Need to edite (delete a selected portion) without splitting the clip into two clips

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  • Updated 6 years ago
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In version 7, I could edit a clip and it did not create a split. If I want a split I use the split tool. Not splitting the clip is very important so that you can span zooms and pans across the video. When they split at every edit (in V8), you have to replicate all the zoom settings for each new clip. This flaw could be fixed if there was an UNsplit tool like there is in Final Cut.

The help article in V8 says the work around is do all your editing of clips AFTER you set your zooms. Not only is that inconvenient, but it still doesn't work. The edits still split the clips and you lose the zoom settings that cross in to that area of the video.
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Greg Hughes

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Posted 7 years ago

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Tom Sirgedas, Employee

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Official Response
Hey Greg,

I'm sorry to hear that you've run into trouble using CS8. Could you provide the link for the article you mentioned? It does sound like poor advice.

I'd suggest to do your cuts+splits first, then group the clips you want to animate, then apply the animation (zoom-n-pan) to the *group*. Now you don't have duplicate animations (zooms) to synchronize. Let me know if that works for you!

A quick demo: http://screencast.com/t/A1wel91UxFO (34 seconds)

Tom Sirgedas
Camtasia Dev
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Randy Schott

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Official Response
At the moment, there is no way to preserve the behavior from CS7. The new behavior is baked into the data model, but we did it for a reason.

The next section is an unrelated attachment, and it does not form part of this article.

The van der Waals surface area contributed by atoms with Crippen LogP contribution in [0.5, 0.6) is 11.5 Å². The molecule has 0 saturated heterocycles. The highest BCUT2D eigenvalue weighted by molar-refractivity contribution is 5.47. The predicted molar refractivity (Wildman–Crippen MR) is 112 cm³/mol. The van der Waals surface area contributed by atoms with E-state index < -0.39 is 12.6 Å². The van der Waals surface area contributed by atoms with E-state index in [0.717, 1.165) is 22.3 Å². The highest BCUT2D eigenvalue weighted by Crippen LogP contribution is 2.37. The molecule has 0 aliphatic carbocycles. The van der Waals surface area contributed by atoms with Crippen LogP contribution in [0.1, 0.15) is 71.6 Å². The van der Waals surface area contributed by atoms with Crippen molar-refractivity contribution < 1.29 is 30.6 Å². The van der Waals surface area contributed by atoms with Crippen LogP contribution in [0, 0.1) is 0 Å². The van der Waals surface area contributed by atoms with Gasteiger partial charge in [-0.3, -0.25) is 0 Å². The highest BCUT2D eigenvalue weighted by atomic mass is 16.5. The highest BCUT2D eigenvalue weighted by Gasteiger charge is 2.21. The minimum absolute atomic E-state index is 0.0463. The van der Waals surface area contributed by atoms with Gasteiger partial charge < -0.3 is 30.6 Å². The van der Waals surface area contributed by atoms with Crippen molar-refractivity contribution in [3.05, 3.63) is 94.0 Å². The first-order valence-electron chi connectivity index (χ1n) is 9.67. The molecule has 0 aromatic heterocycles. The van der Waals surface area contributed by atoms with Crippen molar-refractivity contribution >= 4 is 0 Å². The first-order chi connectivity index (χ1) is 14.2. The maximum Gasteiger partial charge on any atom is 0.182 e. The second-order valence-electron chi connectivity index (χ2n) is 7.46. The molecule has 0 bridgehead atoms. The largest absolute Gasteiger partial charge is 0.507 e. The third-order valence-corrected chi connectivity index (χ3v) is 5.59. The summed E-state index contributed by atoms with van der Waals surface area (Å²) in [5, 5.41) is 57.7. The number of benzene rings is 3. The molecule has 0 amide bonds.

I've been at TechSmith for 5 years, and every single version of Camtasia Studio that has been released while I have been here (excluding 8.0) has had project corruption and display bugs related to the "invisible" cutting mechanism. No matter how hard we tried, marking bits of a clip to be skipped during playback so that the entire clip could remain a single item on the timeline just wasn't working.

The new model performs cuts essentially through a split-split-delete mechanism. That is, the endpoints of the selection are used to perform two splits, then the new clip contained in the selection is deleted. The main idea is that clips on the timeline MUST be continuous, no gaps are allowed. If you want a gap, there has to be a boundary and a new clip. Doing cuts this way allows us to be a lot more reliable when editing the timeline. There is also the above-mentioned benefit of being able to see where your cuts have been made. And you can trim the new clip boundaries in or out a little if you weren't precise enough with the cut.

We did some usability testing and found that grouping the resulting clips was an effective solution for maintaining the workflow of having a single clip to move around on the timeline. After all, a group IS a media that contains other media. So, you ARE still working with a single clip in the end. However, it's clear that the grouping workflow doesn't work for everyone. We take usability seriously, so we will be looking for ways to make this process easier on you.

Off the top of my head: We could make it so that cuts auto-group the clips, so you always have the feeling of working on a single, uninterrupted media.

Again, we never like to see that we've removed a crucial workflow that customers rely on and made things more difficult. Ultimately, we try to make choices that will help you be more successful. But we don't always get it right :-).

Randy